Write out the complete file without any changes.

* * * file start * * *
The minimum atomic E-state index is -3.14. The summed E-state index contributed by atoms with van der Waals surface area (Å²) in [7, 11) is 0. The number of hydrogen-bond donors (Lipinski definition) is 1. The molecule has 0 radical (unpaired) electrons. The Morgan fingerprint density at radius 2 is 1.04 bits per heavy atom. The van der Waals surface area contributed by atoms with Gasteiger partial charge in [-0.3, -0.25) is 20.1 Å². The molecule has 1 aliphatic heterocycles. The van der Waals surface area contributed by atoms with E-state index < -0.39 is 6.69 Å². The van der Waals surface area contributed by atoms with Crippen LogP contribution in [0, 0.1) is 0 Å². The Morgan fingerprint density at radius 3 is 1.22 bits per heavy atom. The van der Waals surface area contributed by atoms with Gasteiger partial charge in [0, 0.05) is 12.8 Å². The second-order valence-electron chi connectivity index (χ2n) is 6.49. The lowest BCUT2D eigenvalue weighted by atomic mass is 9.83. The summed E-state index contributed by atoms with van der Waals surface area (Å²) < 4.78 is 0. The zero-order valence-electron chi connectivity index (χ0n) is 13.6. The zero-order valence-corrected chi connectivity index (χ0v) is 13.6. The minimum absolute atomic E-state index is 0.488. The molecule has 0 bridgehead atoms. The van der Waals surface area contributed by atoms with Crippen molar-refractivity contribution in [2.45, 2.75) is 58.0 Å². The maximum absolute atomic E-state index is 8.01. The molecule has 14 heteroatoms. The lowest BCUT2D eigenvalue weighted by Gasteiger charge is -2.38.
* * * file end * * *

The minimum atomic E-state index is -3.14. The summed E-state index contributed by atoms with van der Waals surface area (Å²) in [7, 11) is 0. The number of hydrogen-bond donors (Lipinski definition) is 1. The molecule has 0 radical (unpaired) electrons. The Morgan fingerprint density at radius 2 is 1.04 bits per heavy atom. The van der Waals surface area contributed by atoms with Gasteiger partial charge in [-0.3, -0.25) is 20.1 Å². The molecule has 1 aliphatic heterocycles. The van der Waals surface area contributed by atoms with E-state index < -0.39 is 6.69 Å². The van der Waals surface area contributed by atoms with Crippen LogP contribution in [0, 0.1) is 0 Å². The Morgan fingerprint density at radius 3 is 1.22 bits per heavy atom. The van der Waals surface area contributed by atoms with Gasteiger partial charge in [0, 0.05) is 12.8 Å². The second-order valence-electron chi connectivity index (χ2n) is 6.49. The lowest BCUT2D eigenvalue weighted by atomic mass is 9.83. The summed E-state index contributed by atoms with van der Waals surface area (Å²) < 4.78 is 0. The zero-order valence-electron chi connectivity index (χ0n) is 13.6. The zero-order valence-corrected chi connectivity index (χ0v) is 13.6. The minimum absolute atomic E-state index is 0.488. The molecule has 0 bridgehead atoms. The van der Waals surface area contributed by atoms with Crippen molar-refractivity contribution in [2.45, 2.75) is 58.0 Å². The maximum absolute atomic E-state index is 8.01. The molecule has 14 heteroatoms. The lowest BCUT2D eigenvalue weighted by Gasteiger charge is -2.38.